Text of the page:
The Heart Implant Journal


The first time I put my stethoscope on Schroeder’s chest to listen to his heart and lungs, I drew back in surprise. I laughed at myself a little. What did I expect? All I heard was the clicking of the metal valves which sounded very loud through a stethoscope. It gave me a start, and only then do I believe the reality of it struck me. I was taking care of a human being without a heart. I am a part of history, I thought. Through my mind ran the Wright Brothers, Magellan, and Columbus. And then I looked at Bill DeVries, and I saw him for the pioneer that he is. Impressions continue to bombard my brain. You can hear his heart easily without the aid of a stethoscope. It is a constant reminder of what an anomaly we have here. I have asked him if it bothers him. He is a surly sort, and isn’t taken too much conversation.

Cindy is a problem, and one that I did not expect. She sets herself apart from the rest of us nurses, even though she is the youngest of us. She was a close friend of mine and the distance is more marked each day. I notice it is the same with the others, I wonder what has happened to my friend. The other nurses began backing up from her attitude soon after she began doing her haughty act.

Early in the morning Lansing came in spiffed up in his suit and tie, looking like he was probably going to talk to the press. He was getting information and writing it onto a pad in his hand. He was asking a lot of questions of us. At one point he looked at Larry and asked about the pressure settings on the Utah Drive. Larry said 51%. Lansing’s eyebrows went up. You could not see the rest of his face because of his mask. “That’s high”, he said to Larry. It was both a question and a statement. Larry stated, “That’s real high,” both answering the question and making his own statement. Larry is the expert on the Utah Drive. Lansing could not question him, because, of course, Larry knows a lot more about the Utah Drive than Lansing. Larry had told me earlier that night that he had the pressure higher than he had ever had it on Barney Clark (the first experimental patient in Utah). He also increased the systole, or systolic time. It seems very evident, early on, that the keepers of the shop are going to be DeVries, Larry Hastings, the R.T.’s and the R.N.’s. Lansing will play “Meet the Press.”


29 Nov 84

Yesterday I worked the regular CCU area. But I had my first opportunity to see the whole Schroeder family. It seems rather strange to recognize all of them from interviews on T.V. They rather have a celebrity status all their own. They were all cheerful-appearing and optimistic.
I assisted in getting Schroeder up on the side of the bed, along with Dr. DeVries and others. Then I stayed out of the room the rest of the night because my patient in CCU #7 has staph and strep infections cultured from his sputum. He is a flat-line EEG patient who will be removed from the respirator today. I spent much of my time working with his wife and family last night. He is only 44 years old with no previous history of heart disease. It is a real shame. CPR at the scene might have saved him. I always wonder, in cases like this, if family members have a hard time realizing they didn’t save a family member with CPR because they didn’t know how. Families seldom mention it. I can never figure out why everyone doesn’t take a CPR class. You just never know when it will happen to you. A lot of people who drop over with a heart attack could be saved, if just one person had taken the time to learn CPR and applied it until an ambulance arrived.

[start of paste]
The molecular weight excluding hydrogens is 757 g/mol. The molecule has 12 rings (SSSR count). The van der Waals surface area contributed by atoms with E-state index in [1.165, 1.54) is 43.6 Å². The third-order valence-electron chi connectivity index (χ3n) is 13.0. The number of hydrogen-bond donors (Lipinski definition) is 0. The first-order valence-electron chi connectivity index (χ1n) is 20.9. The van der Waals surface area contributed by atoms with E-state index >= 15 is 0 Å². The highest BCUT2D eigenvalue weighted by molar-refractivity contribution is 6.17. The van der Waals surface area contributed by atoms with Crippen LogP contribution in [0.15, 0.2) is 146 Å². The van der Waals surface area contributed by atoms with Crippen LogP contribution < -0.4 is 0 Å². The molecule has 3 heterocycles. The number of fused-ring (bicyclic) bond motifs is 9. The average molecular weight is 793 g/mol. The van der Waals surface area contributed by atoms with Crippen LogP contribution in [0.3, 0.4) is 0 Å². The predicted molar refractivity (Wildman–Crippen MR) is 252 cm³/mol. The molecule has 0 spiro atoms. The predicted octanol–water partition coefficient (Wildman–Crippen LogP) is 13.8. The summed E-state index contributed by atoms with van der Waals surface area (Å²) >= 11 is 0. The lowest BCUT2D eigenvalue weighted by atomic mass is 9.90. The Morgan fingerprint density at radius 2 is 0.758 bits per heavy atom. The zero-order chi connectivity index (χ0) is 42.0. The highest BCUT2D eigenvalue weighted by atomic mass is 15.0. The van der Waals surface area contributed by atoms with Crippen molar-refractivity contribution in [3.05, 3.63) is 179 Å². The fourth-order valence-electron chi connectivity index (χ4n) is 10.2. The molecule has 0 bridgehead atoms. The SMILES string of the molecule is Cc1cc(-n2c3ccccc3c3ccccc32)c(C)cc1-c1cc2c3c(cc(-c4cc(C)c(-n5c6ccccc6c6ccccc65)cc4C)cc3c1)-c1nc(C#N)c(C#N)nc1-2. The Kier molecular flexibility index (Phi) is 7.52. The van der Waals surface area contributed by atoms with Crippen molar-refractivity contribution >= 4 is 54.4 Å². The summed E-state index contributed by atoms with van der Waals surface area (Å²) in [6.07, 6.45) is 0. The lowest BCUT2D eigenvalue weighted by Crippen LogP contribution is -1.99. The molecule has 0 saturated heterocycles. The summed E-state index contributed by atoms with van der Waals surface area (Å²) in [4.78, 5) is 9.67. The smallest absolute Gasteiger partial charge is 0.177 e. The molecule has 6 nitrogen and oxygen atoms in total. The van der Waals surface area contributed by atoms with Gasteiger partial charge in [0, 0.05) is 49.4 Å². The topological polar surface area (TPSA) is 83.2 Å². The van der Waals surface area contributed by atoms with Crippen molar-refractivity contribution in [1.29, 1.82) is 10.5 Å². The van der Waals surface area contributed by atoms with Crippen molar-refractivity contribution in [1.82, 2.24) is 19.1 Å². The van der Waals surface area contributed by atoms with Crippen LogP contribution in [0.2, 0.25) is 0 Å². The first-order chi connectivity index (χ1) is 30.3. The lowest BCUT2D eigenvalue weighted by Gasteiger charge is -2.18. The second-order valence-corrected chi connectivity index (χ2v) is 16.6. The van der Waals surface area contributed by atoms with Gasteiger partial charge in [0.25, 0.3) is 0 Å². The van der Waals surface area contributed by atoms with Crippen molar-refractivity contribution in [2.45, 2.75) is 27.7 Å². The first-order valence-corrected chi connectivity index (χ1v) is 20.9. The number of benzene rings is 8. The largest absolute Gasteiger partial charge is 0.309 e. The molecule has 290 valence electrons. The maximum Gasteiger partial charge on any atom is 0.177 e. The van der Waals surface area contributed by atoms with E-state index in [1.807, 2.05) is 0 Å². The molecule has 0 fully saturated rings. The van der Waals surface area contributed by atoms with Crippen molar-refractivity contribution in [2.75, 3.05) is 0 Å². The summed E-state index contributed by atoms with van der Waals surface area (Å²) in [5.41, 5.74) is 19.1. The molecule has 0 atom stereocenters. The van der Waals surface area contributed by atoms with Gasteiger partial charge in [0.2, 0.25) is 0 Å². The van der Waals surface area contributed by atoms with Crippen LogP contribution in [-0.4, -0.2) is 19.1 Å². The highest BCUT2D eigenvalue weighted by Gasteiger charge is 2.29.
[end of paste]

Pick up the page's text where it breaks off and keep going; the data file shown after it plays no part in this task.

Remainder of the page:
Well, tonight I have Schroeder from 7PM to 7AM. Hard shift for me. I work night shift rarely. I’m more humane to myself since I worked night shift at EMS. I only work nights when I have to. Cindy worked last night 7PM to 7AM. There was very little conversation between us. It is difficult to have a “cordial only” relationship with one you were once so close to.

We have set aside a room to receive all the gifts that are pouring in from all over the country. One guy flew his Lear Jet in and took a limousine to our hospital, came up to the CCU and wanted to give Schroeder a Gold Rolex watch. We didn’t allow him in the room, so he gave the watch to our head nurse to give to him. It is amazement to me. It’s not that I don’t understand that Schroeder has captured the attention of the world, but I didn’t expect people to shower him with gifts. I’m in a strange new world.

The Waynedale News Staff

The Waynedale News Staff

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